It is estimated that “one in ten adults living in South Africa will have experienced major clinical depression at some point in their life but only 25% have sought treatment and care for their mental conditions, such as depression”. Although these estimates are based on the South African Stress and Health (SASH) study, last done in 2009, subsequent studies have stressed the significant challenge of reducing this treatment gap in the country. Elri Voigt asks how conditions like major depression and bipolar disorder are diagnosed and treated in the public sector in South Africa.
A 36-year-old mother living with HIV from Thabong in Welkom in the Free State is among the many millions of people in South Africa who rely on public healthcare services. Also, like many others, the COVID-19 pandemic and its associated disruptions have left her in a constant struggle with anxiety. Refilwe Mochoari asks what mental health services are available to people in the Free State who depend on the public healthcare system.
Working with Groote Schuur Hospital’s frontline COVID team, Psychiatry Professor Jackie Hoare help manage the mental health of patients admitted with severe COVID pneumonia and also the mental health needs of fellow healthcare workers. Bienne Huisman caught up with her to talk about providing counselling at the bedside of COVID patients and how we deal with the complexities of grief in a time of COVID-19.
Once widely hailed, South Africa’s Mental Health Policy Framework and Strategic Plan 2013 – 2020 lapsed last year, with mixed reviews on its implementation from mental healthcare stakeholders. The National Department of Health now says the revised and updated Policy Framework and Plan will be in place in the next financial year. Tiyese Jeranji spoke to experts and activists about what the lapsed policy framework achieved and what to improve.
Studies have shown that the rate of mental health problems, such as suicidality, anxiety, depression, and post-traumatic stress, increase after natural disasters. Mbalenhle Baduza unpacks the findings of a recent report by the Centre for Environmental Rights on the psychological and mental health consequences of climate change in South Africa.
The ongoing judicial inquest into the deaths of mental healthcare users during the Life Esidimeni tragedy in 2016, has again been postponed this week. It is the fifth time the proceedings have been postponed since the inquest started in July this year, signalling that there is still a long road ahead for determining any criminal accountability for these deaths. Julia Chaskalson takes stock of the progress so far and what to expect in the months ahead.
In its observations on South Africa, the UN Committee on the Rights of Persons with Disabilities (UNCRPD) expressed grave concern regarding the rights of people with psychosocial disabilities. Professor Lesley Robertson looks at our medical model of disability and mental health legislation and unpacks the change needed at the societal and health system levels.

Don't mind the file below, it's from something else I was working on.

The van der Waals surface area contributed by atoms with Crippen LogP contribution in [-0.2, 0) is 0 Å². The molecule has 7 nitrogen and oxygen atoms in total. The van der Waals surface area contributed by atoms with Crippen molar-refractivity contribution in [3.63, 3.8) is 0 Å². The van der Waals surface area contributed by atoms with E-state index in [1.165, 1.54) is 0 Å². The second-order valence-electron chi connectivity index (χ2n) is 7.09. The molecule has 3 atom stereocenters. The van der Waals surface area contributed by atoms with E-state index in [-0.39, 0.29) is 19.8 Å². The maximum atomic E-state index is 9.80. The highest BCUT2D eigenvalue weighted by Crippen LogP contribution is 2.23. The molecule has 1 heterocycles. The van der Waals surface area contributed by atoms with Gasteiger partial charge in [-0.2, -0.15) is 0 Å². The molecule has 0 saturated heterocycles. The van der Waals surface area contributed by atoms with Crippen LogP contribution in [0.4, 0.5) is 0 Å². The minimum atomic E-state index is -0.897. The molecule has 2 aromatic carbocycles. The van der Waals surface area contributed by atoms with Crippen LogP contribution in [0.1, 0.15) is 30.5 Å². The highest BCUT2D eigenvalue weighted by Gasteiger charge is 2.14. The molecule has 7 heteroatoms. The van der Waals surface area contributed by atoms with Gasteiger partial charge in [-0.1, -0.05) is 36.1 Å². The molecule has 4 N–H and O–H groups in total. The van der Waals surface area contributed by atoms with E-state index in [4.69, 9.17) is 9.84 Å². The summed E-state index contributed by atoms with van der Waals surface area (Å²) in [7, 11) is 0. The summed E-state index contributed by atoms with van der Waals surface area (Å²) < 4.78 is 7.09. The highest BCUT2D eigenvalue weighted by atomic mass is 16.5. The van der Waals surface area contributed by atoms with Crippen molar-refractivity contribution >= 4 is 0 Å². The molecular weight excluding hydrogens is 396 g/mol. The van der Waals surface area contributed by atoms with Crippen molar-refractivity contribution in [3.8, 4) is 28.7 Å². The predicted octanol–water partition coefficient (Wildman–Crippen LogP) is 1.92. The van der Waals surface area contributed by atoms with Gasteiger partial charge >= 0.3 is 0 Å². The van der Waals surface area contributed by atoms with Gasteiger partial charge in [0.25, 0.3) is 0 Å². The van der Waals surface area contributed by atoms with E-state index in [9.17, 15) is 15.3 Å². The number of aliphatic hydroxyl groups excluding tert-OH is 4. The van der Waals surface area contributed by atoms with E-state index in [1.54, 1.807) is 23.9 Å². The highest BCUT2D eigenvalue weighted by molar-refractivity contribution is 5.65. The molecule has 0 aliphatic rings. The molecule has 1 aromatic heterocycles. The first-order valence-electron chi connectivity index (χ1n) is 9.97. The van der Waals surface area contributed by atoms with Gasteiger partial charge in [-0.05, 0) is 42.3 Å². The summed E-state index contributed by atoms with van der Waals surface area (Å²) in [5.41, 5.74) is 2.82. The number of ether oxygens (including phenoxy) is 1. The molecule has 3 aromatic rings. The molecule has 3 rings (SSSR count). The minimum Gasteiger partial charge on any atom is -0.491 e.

Already very long waiting times for gender-affirming surgery in South Africa’s public sector have gotten even longer due to the COVID-19 pandemic. Tiyese Jeranji investigates the challenges transgender persons in the country face in accessing gender-affirming care.
Globally it is estimated that around one in five to one in ten children and adolescents are affected by mental health disorders. In South Africa, the numbers are highly uncertain, particularly at provincial level, where hardly any data is being gathered. Research suggests that a lack of intersectoral collaboration has resulted in children falling through the cracks – so much so that one expert now says South Africa is completely unable to meet the mental health needs of its children. Tiyese Jeranji investigates.
It’s been over a year since COVID-19 first hit South Africa. Since then, many people have been living in constant fear and many have lost loved ones. Frontline healthcare workers had no choice but to face their fears if they were to keep doing the life-saving work they were trained for. Amy Green and colleagues explore the emotional toll that South Africa’s third wave of COVID-19 is taking on healthcare workers.
Although individual families of the mental healthcare users who died after they were discharged from Life Esidimeni in 2016 have been compensated for the violation of their constitutional rights, the actors responsible for the deaths, suffering, and torture of the mental healthcare patients have yet to be held criminally accountable. But that could change after a formal Judicial Inquest into the deaths, starting at the Pretoria High Court on 19 July 2021.
Six years after the Life Esidimeni tragedy, an inquest into the circumstances under which more than a thousand psychiatric patients were moved into the care of NGOs and about 144 died, is set to start in the North Gauteng High Court in July. Meanwhile, some mental health NGOs and activists maintain that the Gauteng Department of Health is still short-changing mental health services. Thabo Molelekwa reports.